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omnia mea mecum fero
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Infographic: 4,000 Years Of Human History Captured In One Retro Chart

Infographic: 4,000 Years Of Human History Captured In One Retro Chart | omnia mea mecum fero | Scoop.it

If time is a river, the Histomap, first published by Rand McNally back in 1931, is a raging Mississippi. In that massive river of time, each of humanity’s great civilizations becomes a confluence that ebbs, wanes, and sometimes ebbs again, each a separate current in a river that inexorably rages down to the mouth of the present day.

Although certainly not modern, the Histomap is still a breathtaking example of good infographic design: A five-foot, roll-up chart that can fit an overview of human history on any wall. Starting in 2000 B.C. with seven different civilizations--the Aegeans, the Egyptians, the Hittites, the Amorites, the Iranians, the Indians, the Huns, and the Chinese--you travel forward or backward in time as your eyes move up or down 0.75 inches. Some civilizations bleed together, others are swallowed up; some surge, others crash...


Via Lauren Moss
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Franc Viktor Nekrep's curator insight, August 22, 2013 1:31 AM

add your insight...

 
Sieg Holle's curator insight, August 30, 2013 6:56 AM

We can learn from history 

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100 Diagrams That Changed the World

100 Diagrams That Changed the World | omnia mea mecum fero | Scoop.it

A visual history of human sensemaking, from cave paintings to the world wide web.


Since the dawn of recorded history, we’ve been using visual depictions to map the earth, order the heavens, make sense of time, dissect the human body, organize the natural world, perform music, and even decorate abstract concepts like consciousness and love.

100 Diagrams That Changed the World by investigative journalist and documentarian Scott Christianson chronicles the history of our evolving understanding of the world through humanity’s most groundbreaking sketches, illustrations, and drawings, ranging from cave paintings to The Rosetta Stone to Moses Harris’s color wheel to Tim Berners-Lee’s flowchart for a “mesh” information management system, the original blueprint for the world wide web.

But most noteworthy of all is the way in which these diagrams bespeak an essential part of culture — the awareness that everything builds on what came before, that creativity is combinational, and that the most radical innovations harness the cross-pollination of disciplines.


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Dennis T OConnor's curator insight, December 29, 2012 12:20 PM

So often when we understand a concept or the relationship of big ideas, we say "I see!" .  Infographics help us see, and be seeing help us think.  This collection of diagrams have impacted the world we live in.  Take a look, perhaps you'll see...

Patrizia Bertini's curator insight, December 30, 2012 2:59 AM

I see! - goes together with embodied cognition? It seems so... Infographics as a key?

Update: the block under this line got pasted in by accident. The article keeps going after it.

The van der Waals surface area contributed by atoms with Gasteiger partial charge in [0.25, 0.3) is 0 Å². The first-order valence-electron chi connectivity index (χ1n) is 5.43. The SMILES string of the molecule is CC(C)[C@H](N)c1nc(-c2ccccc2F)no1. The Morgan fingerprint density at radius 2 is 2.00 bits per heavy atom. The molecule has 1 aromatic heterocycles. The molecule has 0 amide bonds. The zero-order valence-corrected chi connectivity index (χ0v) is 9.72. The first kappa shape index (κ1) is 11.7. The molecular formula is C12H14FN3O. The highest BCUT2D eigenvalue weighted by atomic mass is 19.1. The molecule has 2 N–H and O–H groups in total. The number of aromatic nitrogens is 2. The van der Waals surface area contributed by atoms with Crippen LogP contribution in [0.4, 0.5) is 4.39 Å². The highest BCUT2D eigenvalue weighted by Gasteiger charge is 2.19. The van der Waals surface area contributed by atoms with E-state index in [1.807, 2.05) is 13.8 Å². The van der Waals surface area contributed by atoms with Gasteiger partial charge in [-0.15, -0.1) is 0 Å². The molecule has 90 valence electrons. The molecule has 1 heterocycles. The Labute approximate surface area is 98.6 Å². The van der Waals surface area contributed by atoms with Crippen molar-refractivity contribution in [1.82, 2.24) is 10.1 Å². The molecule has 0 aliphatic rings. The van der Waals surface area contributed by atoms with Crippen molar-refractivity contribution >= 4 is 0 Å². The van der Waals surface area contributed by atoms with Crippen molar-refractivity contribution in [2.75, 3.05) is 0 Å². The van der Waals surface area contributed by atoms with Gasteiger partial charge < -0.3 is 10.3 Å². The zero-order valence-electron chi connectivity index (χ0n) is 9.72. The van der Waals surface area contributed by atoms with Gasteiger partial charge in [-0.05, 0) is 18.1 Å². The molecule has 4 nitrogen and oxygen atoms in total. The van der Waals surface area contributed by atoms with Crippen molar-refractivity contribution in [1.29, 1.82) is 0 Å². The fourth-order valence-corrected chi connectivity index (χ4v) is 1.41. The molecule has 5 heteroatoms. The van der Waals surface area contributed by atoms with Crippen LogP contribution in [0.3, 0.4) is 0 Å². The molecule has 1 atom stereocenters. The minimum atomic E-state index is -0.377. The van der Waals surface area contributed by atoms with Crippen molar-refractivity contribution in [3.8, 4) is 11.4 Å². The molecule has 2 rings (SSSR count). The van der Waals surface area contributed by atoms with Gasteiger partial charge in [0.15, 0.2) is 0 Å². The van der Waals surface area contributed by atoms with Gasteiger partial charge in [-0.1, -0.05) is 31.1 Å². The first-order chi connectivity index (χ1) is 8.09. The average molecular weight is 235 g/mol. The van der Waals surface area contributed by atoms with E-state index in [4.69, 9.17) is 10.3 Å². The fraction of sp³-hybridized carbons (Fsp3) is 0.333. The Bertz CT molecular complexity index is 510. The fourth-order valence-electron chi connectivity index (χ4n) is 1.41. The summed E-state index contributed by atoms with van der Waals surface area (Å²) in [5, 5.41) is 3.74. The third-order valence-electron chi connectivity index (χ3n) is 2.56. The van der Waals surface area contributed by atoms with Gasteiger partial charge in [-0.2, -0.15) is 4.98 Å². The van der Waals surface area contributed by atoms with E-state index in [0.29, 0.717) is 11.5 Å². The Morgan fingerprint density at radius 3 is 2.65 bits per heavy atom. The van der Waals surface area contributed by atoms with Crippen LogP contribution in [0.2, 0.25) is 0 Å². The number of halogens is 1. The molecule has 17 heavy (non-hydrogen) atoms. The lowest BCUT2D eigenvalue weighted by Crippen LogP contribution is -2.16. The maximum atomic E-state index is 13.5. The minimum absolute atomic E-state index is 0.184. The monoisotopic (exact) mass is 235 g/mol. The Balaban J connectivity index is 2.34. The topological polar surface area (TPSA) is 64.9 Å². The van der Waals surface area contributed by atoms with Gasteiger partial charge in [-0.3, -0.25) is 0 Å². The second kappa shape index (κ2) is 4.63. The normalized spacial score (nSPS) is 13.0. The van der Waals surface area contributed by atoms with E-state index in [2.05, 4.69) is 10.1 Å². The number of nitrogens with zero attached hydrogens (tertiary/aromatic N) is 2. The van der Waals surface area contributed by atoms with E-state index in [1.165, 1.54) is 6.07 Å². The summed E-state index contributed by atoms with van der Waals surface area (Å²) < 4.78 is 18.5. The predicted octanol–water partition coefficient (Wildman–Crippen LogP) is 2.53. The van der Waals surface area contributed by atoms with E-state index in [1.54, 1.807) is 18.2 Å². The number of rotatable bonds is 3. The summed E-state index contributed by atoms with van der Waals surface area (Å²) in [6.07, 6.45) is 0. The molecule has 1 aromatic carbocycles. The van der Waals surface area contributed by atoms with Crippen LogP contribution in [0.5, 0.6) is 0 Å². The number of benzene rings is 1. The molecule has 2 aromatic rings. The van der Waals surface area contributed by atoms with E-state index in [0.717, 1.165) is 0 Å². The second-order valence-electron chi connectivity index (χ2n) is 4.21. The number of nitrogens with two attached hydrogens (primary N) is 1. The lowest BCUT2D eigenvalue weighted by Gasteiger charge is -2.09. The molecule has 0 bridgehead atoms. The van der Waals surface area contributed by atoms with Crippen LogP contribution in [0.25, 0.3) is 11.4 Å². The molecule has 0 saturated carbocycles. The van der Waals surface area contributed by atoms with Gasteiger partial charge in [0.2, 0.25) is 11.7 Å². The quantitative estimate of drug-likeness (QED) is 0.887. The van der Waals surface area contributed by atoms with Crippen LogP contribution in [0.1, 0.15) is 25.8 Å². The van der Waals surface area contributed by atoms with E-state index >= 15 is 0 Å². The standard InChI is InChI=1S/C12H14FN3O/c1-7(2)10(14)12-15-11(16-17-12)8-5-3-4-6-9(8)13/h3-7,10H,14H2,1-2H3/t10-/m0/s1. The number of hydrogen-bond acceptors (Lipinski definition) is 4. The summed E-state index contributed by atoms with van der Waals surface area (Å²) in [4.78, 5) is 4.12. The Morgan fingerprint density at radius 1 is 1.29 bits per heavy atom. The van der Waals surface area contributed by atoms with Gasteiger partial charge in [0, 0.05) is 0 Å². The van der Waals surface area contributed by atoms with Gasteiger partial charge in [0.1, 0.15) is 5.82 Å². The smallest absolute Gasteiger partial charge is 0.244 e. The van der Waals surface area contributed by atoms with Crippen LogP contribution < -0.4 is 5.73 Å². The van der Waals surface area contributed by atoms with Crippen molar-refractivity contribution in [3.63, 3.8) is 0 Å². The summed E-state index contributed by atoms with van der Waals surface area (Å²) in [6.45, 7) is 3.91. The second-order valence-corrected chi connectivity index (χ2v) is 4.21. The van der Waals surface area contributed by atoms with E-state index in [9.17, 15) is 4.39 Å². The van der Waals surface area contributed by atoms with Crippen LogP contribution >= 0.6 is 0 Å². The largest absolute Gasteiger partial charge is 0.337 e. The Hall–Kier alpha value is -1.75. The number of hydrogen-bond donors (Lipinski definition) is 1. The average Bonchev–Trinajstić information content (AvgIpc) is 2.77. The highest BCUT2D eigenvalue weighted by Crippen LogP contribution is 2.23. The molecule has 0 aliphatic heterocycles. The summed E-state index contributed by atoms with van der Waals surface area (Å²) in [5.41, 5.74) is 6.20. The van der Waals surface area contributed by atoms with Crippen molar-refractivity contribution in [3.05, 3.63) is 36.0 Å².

bancoideas's curator insight, December 30, 2012 6:28 AM

Ideas acerca de las ideas que tenemos sobte nosotros/as mismos/as y el mundo que co-construimos

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How Colors Get Their Names: It's in Our Vision

How Colors Get Their Names: It's in Our Vision | omnia mea mecum fero | Scoop.it
The order in which colors are named worldwide appears to be due to how eyes work, suggest computer simulations with virtual people.

Via Sakis Koukouvis
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Infographic: An Amazing, Invisible Truth About Wikipedia

Infographic: An Amazing, Invisible Truth About Wikipedia | omnia mea mecum fero | Scoop.it

Every Wikipedia entry has an optional feature we take for granted--geotagging. An entry on the Lincoln Memorial will be linked to its specific latitude and longitude in Washington D.C. On any individual post, this may or may not be a useful thing. But what about looking at these locations en masse?

That was a question asked by data viz specialist and programmer Olivier Beauchesne. To find out, he downloaded all of Wikipedia (it’s open-source, after all) then used an algorithm that would assemble 300 topical clusters from popular, related keywords. Then he placed the location of each article in these topical clusters on a map. What he found was astounding...


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Did Humans Invent Music?

Did Humans Invent Music? | omnia mea mecum fero | Scoop.it

Did Neanderthals sing? Is there a “music gene”? Two scientists debate whether our capacity to make and enjoy songs comes from biological evolution or from the advent of civilization.


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What's in a surname? New study explores what the evolution of names reveals about China

What's in a surname? New study explores what the evolution of names reveals about China | omnia mea mecum fero | Scoop.it
What can surnames tell us about the culture, genetics and history of our society?

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